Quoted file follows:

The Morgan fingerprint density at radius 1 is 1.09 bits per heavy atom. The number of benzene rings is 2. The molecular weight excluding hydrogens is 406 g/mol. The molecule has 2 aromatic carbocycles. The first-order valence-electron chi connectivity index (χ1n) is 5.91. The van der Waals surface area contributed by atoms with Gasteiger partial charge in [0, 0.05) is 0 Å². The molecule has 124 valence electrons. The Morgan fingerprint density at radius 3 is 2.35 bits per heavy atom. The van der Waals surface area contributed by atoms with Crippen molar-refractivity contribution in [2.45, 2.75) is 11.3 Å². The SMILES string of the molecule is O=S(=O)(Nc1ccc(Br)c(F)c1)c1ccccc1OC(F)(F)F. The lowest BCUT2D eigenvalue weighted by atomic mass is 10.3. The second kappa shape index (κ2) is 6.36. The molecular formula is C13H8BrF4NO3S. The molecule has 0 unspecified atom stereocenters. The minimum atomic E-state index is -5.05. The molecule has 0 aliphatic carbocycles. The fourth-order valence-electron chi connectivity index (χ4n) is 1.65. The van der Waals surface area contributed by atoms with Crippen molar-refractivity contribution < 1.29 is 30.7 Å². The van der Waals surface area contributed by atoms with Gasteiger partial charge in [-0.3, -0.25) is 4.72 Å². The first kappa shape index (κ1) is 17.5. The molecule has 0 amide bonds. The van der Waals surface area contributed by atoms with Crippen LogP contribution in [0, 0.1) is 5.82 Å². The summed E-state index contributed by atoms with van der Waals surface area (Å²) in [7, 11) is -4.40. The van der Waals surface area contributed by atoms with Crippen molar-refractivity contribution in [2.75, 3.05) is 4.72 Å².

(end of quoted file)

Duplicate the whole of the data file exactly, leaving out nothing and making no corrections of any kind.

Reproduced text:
The Morgan fingerprint density at radius 1 is 1.09 bits per heavy atom. The number of benzene rings is 2. The molecular weight excluding hydrogens is 406 g/mol. The molecule has 2 aromatic carbocycles. The first-order valence-electron chi connectivity index (χ1n) is 5.91. The van der Waals surface area contributed by atoms with Gasteiger partial charge in [0, 0.05) is 0 Å². The molecule has 124 valence electrons. The Morgan fingerprint density at radius 3 is 2.35 bits per heavy atom. The van der Waals surface area contributed by atoms with Crippen molar-refractivity contribution in [2.45, 2.75) is 11.3 Å². The SMILES string of the molecule is O=S(=O)(Nc1ccc(Br)c(F)c1)c1ccccc1OC(F)(F)F. The lowest BCUT2D eigenvalue weighted by atomic mass is 10.3. The second kappa shape index (κ2) is 6.36. The molecular formula is C13H8BrF4NO3S. The molecule has 0 unspecified atom stereocenters. The minimum atomic E-state index is -5.05. The molecule has 0 aliphatic carbocycles. The fourth-order valence-electron chi connectivity index (χ4n) is 1.65. The van der Waals surface area contributed by atoms with Crippen molar-refractivity contribution < 1.29 is 30.7 Å². The van der Waals surface area contributed by atoms with Gasteiger partial charge in [-0.3, -0.25) is 4.72 Å². The first kappa shape index (κ1) is 17.5. The molecule has 0 amide bonds. The van der Waals surface area contributed by atoms with Crippen LogP contribution in [0, 0.1) is 5.82 Å². The summed E-state index contributed by atoms with van der Waals surface area (Å²) in [7, 11) is -4.40. The van der Waals surface area contributed by atoms with Crippen molar-refractivity contribution in [2.75, 3.05) is 4.72 Å².